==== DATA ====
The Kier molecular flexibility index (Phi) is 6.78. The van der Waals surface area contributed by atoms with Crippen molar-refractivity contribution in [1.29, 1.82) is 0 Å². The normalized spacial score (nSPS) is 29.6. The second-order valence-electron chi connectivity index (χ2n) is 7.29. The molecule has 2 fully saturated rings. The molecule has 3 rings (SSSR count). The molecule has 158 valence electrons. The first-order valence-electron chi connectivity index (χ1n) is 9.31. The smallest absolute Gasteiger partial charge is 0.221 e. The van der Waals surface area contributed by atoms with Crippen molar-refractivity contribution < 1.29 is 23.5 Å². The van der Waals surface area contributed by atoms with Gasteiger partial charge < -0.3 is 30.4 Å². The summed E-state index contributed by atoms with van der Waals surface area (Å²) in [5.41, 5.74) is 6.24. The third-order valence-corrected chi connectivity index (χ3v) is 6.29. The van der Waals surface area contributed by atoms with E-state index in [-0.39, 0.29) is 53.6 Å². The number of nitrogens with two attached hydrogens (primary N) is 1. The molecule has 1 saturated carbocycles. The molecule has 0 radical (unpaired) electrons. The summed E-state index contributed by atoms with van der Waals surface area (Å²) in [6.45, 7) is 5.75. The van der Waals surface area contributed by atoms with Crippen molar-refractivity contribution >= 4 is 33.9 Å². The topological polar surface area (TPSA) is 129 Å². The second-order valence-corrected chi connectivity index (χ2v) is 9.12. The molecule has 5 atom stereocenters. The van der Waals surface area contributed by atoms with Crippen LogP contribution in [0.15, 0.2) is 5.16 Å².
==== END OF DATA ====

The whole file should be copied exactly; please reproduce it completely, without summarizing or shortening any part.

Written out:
The Kier molecular flexibility index (Phi) is 6.78. The van der Waals surface area contributed by atoms with Crippen molar-refractivity contribution in [1.29, 1.82) is 0 Å². The normalized spacial score (nSPS) is 29.6. The second-order valence-electron chi connectivity index (χ2n) is 7.29. The molecule has 2 fully saturated rings. The molecule has 3 rings (SSSR count). The molecule has 158 valence electrons. The first-order valence-electron chi connectivity index (χ1n) is 9.31. The smallest absolute Gasteiger partial charge is 0.221 e. The van der Waals surface area contributed by atoms with Crippen molar-refractivity contribution < 1.29 is 23.5 Å². The van der Waals surface area contributed by atoms with Gasteiger partial charge < -0.3 is 30.4 Å². The summed E-state index contributed by atoms with van der Waals surface area (Å²) in [5.41, 5.74) is 6.24. The third-order valence-corrected chi connectivity index (χ3v) is 6.29. The van der Waals surface area contributed by atoms with E-state index in [-0.39, 0.29) is 53.6 Å². The number of nitrogens with two attached hydrogens (primary N) is 1. The molecule has 1 saturated carbocycles. The molecule has 0 radical (unpaired) electrons. The summed E-state index contributed by atoms with van der Waals surface area (Å²) in [6.45, 7) is 5.75. The van der Waals surface area contributed by atoms with Crippen molar-refractivity contribution >= 4 is 33.9 Å². The topological polar surface area (TPSA) is 129 Å². The second-order valence-corrected chi connectivity index (χ2v) is 9.12. The molecule has 5 atom stereocenters. The van der Waals surface area contributed by atoms with Crippen LogP contribution in [0.15, 0.2) is 5.16 Å².